I confess: I cannot speak completely objectively about immigration. That’s because three of my grandparents were immigrants from Bohemia, now the Czech Republic. All three immigrated as teenagers, leaving their parents and other family members behind. Forever. I can’t imagine what courage that took.
My Grandma Svoboda told about coming over in the crammed steerage section of the Kaiser Wilhelm. With only three days left on the ship, the captain announced there were icebergs in the area so they had to stop sailing. That huge ship sat in the North Atlantic for two days and two nights before the captain deemed it safe enough to move forward. That was in March 1905. Nine years before the sinking of the Titanic.
My grandparents entered the country through Ellis Island. They settled in the Bohemian neighborhoods in Cleveland’s east and west sides. My parents said, as children, they spoke Bohemian in their homes and churches. My Dad said, “We learned English on the streets.” But in first grade at St. Adalbert School, Sister Maron, a Sister of Notre Dame, taught my Dad and her other first graders to read and write in two languages: English and Czech. Amazing! It was largely the nuns in all those parish schools who helped to integrate those throngs of immigrants and their children into their new country.
Because immigration and refugees are such a global issue these days, I did a little reading on this subject and attended a few talks. Clearly, I’m no authority. But let me share just a few thoughts with you.
First, we must remember that the child Jesus was a refugee. When Herod unleashed his reign of terror in Judea, Mary and Joseph grabbed their child, fled their native country, and sought refuge in Egypt. How did they manage to survive there, I wonder? Were there other Jews already there who befriended them? Did some Egyptians reach out to help them? How did they cope with the language barrier?
In the Gospel of Matthew, Jesus instructs us to welcome the stranger: “For I was hungry and you gave me drink, a stranger and you welcomed me.” In scripture, the term “stranger” usually means “foreigner.” With these words, Jesus is reiterating the venerable Jewish tradition of offering hospitality to the stranger, the alien, the foreigner. We would say today, to the refugee and immigrant.
The Catholic Church has a long tradition of teaching on immigration. Here, in a nutshell, are five basic principles taken from the U.S. Bishops Pastoral letter of 2003 entitled Strangers No Longer.
- Persons have the right not to have to migrate. Economic, social, and political conditions in their homeland should provide opportunities for people to work and support their families in dignity and safety.
- When people cannot do this, they have a right to migrate. But this right is not absolute. There must be “just reasons.” In some places in our world today there are many just reasons for people to leave their countries: extreme poverty, prolonged wars, and persecution. Individuals fleeing such conditions must be given “special consideration.”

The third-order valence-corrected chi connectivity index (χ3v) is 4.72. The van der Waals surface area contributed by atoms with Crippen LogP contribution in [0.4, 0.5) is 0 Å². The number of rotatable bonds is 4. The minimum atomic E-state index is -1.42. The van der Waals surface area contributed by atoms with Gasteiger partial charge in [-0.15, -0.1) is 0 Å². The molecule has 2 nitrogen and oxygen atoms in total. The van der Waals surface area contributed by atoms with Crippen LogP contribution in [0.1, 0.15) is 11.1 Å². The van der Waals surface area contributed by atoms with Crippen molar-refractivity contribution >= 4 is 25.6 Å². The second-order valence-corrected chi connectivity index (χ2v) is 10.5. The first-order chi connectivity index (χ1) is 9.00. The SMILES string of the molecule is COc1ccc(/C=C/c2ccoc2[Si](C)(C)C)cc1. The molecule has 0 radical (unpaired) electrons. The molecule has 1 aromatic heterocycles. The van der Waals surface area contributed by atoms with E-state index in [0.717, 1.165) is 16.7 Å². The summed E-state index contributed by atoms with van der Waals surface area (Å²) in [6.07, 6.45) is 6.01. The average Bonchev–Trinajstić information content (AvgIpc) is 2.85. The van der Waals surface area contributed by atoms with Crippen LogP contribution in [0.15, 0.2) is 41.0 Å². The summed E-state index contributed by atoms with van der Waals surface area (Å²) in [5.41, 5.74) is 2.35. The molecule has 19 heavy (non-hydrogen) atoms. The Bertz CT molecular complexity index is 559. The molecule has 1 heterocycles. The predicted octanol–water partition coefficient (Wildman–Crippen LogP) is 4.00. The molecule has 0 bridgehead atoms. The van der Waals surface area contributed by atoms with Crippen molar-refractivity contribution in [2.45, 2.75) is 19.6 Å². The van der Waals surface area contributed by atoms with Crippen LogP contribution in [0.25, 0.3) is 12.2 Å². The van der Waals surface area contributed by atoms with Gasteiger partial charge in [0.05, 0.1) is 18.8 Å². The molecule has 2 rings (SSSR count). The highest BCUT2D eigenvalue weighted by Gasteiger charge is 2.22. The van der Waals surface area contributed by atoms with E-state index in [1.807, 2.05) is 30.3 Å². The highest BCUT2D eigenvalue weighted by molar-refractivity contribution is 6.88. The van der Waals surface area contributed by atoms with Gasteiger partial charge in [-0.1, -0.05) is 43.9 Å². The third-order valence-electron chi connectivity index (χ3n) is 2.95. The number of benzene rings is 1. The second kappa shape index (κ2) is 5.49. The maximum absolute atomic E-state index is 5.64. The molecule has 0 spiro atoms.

- At the same time, nations have a right to control their borders. But this right is not absolute either. Nations also have an obligation to the universal and common good and must seek to accommodate migration “to the greatest extent possible.” (Note: I marvel how Canada has pledged to accept 50,000 Syrian refugees by the end of 2016, while the U.S. is accepting 10,000.)
- Refugees should be afforded protection. The U.S. “should employ a refugee and asylum system that protects asylum seekers, refugees, and other forced migrants and offers them a haven from persecution.”
- Persons who enter a nation without proper authorization or who over-stay their visas should be treated with respect and dignity and “not be detained in deplorable conditions for lengthy periods of time.” They should be afforded “due process of law” and “a qualified adjudicator.”
Some argue that immigrants will take our jobs. Yet studies show that undocumented and legal immigrants work in jobs Americans generally do not want. Who picks your strawberries? Who processes your chicken? Who cleans your hotel room? Chances are they are immigrants or migrants. Others say immigrants are criminals, yet studies consistently show that immigrant populations have a lesser incidence of crime than U.S. born populations.
I realize the immigration situation is not simple. I encourage more reading, discussion, and action on this critical issue. For more on this topic, here are two websites: www.justiceforimmigrants.org and the United States Conference of Catholic Bishops: www.usccb.org.
Today I’m offering two videos. The first tells the story of resettling refugees in Toronto, Canada. It’s less than four minutes long, but it gives a face to immigration. The second video is our song.
Our song today is “My Own Little World” by Matthew West. It reminds us that Jesus calls us to expand our world to include more than “population me.”
What are your thoughts on this topic? Are any of you or your parishes involved in immigration issues?